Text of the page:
7. Does the space have “special” work restrictions?
Some projects have variable that are tricky to work around – and this can make a project more complicated (which means, more challenging to keep profitable). For example. If the removal is an occupied space, you may have do work after-hours. Or if you can work while they work, you may have noise restrictions. Hard to stage areas like “downtown” projects are notoriously difficult and time consuming to get equipment onto the site and debris removed efficiently. Or if the project is in a food plant or medical facility, you may have both noise and emissions restrictions. Again – these variable dictate what kind of manpower you need to use – and the types of machines or equipment you can use for the project. If you know the equipment you are limited to, you can more accurately guess your time commitment and that is the best way to stay profitable. Always choose the most efficient tools with the least amount of man-power and you will end up on top.
8. Never trust a “sign off”
We deal with this one a lot here in the Northwest, and it’s a BIG DEAL. When conditions are not acceptable for flooring removal and installation of new material, what often happens is the client (general contractor, architect, owners rep or even the end-user themselves) will offer to sign a waiver or release of liability, allowing you to proceed with the project in spite of your concerns. It’s tempting to accept it and get to work, thinking they have released you from any risk. But if the project fails, and lawsuits are filed, the judge is likely to say that the waiver has NO STANDING, that YOU as the professional are responsible for making the right call to NOT do the job until conditions are acceptable. Bottom line is, you could be found liable! A serious way to lose your profitability… and your reputation!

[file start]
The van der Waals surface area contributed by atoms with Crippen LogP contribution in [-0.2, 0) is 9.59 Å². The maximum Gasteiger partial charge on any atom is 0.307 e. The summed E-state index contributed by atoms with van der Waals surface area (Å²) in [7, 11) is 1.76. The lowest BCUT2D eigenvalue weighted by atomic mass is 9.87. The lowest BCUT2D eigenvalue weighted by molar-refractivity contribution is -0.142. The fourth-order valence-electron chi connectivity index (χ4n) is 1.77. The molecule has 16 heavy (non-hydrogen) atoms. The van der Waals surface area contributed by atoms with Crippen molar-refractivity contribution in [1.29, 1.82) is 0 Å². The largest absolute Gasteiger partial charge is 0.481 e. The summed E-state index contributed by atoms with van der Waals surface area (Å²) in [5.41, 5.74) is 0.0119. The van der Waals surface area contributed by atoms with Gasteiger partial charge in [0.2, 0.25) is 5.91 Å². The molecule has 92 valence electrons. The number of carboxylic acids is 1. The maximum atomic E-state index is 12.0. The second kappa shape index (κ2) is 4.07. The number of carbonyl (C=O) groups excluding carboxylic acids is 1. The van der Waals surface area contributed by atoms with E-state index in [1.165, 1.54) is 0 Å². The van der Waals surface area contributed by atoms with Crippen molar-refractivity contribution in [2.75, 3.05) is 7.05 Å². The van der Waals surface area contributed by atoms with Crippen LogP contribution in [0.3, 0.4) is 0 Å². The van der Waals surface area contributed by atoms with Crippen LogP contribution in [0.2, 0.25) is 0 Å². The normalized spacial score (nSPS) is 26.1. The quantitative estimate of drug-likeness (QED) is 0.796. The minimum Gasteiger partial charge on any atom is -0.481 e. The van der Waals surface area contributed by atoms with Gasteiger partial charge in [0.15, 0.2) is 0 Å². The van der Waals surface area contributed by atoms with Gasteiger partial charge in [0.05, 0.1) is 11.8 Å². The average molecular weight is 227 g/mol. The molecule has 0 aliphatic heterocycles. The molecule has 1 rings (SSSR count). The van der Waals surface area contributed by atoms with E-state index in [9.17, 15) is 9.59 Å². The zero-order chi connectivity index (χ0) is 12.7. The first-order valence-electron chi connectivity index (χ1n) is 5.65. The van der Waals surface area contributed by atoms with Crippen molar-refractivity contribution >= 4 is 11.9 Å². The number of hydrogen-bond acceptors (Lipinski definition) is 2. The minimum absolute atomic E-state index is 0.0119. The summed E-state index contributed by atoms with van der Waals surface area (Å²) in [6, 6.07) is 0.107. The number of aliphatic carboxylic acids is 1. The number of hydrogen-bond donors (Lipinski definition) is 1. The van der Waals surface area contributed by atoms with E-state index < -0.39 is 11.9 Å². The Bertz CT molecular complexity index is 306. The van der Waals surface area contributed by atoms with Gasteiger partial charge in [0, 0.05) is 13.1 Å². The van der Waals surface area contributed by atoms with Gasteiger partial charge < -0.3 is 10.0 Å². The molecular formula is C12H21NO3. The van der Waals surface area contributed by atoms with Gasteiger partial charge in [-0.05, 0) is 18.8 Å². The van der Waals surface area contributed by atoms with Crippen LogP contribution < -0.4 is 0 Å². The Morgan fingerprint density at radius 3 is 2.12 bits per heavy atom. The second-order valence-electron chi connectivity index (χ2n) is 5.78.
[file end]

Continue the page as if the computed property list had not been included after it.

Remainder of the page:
To wrap up...
Yes, flooring removal and surface preparation can be very profitable, if you can effectively bid on the project and efficiently execute the job. I have found that keeping an eye out for red flags, taking advantage of the knowledge and experience of mentors, choosing the best equipment, and finally working with people you not only trust but enjoy working with, make the surface preparation trade a very profitable and — just as important— an enjoyable way to earn a great living.